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I am having a class implement two (or more) separate interfaces:

public class Demo : IInterface1, IInterface2
{
    ...
}

Then at some point, I need to call a method (or constructor) depending on these two distinct roles:

public void Method(IInterface1 parameter1, IInterface2 parameter2)
{
    ...
}

I am reaching a point in my code, where I will have to do:

Demo obj = new Demo(...);
Method(obj, obj);

Does this specific construct have a name (of sorts)? Is this problematic? Is it a familiar problem and what, if any, is the recommended way to "refactor" around this?

The only suitable thing that comes to mind is to combine the two interfaces in a single one and use this wherever I need both roles, but it might be the case that different objects will end up playing each role in the end. Should I stick with passing the same object as more than one arguments of a method/constructor?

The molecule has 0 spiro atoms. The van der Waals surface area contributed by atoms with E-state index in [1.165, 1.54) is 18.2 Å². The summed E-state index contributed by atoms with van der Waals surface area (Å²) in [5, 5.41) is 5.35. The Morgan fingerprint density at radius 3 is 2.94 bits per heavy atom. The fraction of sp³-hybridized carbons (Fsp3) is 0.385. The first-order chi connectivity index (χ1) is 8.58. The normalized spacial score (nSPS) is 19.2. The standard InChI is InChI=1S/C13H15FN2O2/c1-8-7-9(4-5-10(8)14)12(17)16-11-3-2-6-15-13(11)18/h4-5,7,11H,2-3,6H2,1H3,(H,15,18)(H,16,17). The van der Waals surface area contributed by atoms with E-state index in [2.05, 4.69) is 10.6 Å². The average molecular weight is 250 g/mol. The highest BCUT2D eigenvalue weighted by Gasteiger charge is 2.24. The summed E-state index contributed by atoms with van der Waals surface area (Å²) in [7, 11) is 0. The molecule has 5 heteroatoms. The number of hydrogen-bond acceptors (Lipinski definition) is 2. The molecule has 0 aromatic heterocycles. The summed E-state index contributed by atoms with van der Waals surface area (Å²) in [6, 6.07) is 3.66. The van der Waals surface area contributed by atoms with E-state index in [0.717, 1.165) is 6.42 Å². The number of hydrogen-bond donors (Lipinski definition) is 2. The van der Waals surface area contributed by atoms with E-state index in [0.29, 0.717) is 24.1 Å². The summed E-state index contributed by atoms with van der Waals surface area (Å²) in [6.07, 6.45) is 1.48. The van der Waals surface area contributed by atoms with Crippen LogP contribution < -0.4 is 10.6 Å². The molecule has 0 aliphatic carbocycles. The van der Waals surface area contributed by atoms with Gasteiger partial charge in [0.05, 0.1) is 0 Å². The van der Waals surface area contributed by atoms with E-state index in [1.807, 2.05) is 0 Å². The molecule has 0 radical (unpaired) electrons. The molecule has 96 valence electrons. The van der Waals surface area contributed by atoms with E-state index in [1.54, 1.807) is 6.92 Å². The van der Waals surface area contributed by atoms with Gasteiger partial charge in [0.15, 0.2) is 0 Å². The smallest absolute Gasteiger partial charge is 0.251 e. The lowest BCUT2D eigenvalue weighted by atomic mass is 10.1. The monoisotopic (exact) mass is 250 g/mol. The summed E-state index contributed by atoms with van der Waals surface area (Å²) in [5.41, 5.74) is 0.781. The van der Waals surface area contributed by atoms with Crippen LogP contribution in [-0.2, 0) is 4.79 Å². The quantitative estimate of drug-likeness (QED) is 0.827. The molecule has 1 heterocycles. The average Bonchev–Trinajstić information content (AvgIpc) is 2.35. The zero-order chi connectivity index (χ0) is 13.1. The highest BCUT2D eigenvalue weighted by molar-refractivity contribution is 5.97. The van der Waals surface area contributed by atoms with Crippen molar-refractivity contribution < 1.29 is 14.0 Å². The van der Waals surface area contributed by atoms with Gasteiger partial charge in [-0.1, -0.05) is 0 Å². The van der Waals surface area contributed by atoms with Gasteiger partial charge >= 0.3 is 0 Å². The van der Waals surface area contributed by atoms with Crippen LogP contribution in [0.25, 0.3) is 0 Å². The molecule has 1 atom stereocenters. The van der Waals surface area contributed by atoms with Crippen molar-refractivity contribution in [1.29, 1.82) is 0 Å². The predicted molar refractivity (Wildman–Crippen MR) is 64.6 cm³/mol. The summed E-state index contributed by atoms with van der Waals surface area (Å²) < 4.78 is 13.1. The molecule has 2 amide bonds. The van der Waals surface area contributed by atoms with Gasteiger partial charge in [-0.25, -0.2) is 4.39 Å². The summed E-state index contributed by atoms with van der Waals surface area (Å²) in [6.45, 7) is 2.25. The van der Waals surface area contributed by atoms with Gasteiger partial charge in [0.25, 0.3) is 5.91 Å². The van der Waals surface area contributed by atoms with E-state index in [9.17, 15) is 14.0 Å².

put on hold as too broad by Doc Brown, gnat, BobDalgleish, Greg Burghardt, Bart van Ingen Schenau 1 hour ago

Please edit the question to limit it to a specific problem with enough detail to identify an adequate answer. Avoid asking multiple distinct questions at once. See the How to Ask page for help clarifying this question. If this question can be reworded to fit the rules in the help center, please edit the question.

  • 1
    Yes, it means your class is probably violating the single responsibility principle if it has "both roles". – Telastyn Sep 10 at 2:18
  • 2
    Questions with anonymous function and class names like Foo, Bar (or Demo, Method, IInterface) are usually too unspecific, because they lack context and ask for things which require knowledge of the semantics of the code, only providing formal structure is not enough for a sensible answer. Currently, I think the only answer I could give here is "It depends" (and no, this does not have a name). – Doc Brown Sep 10 at 2:48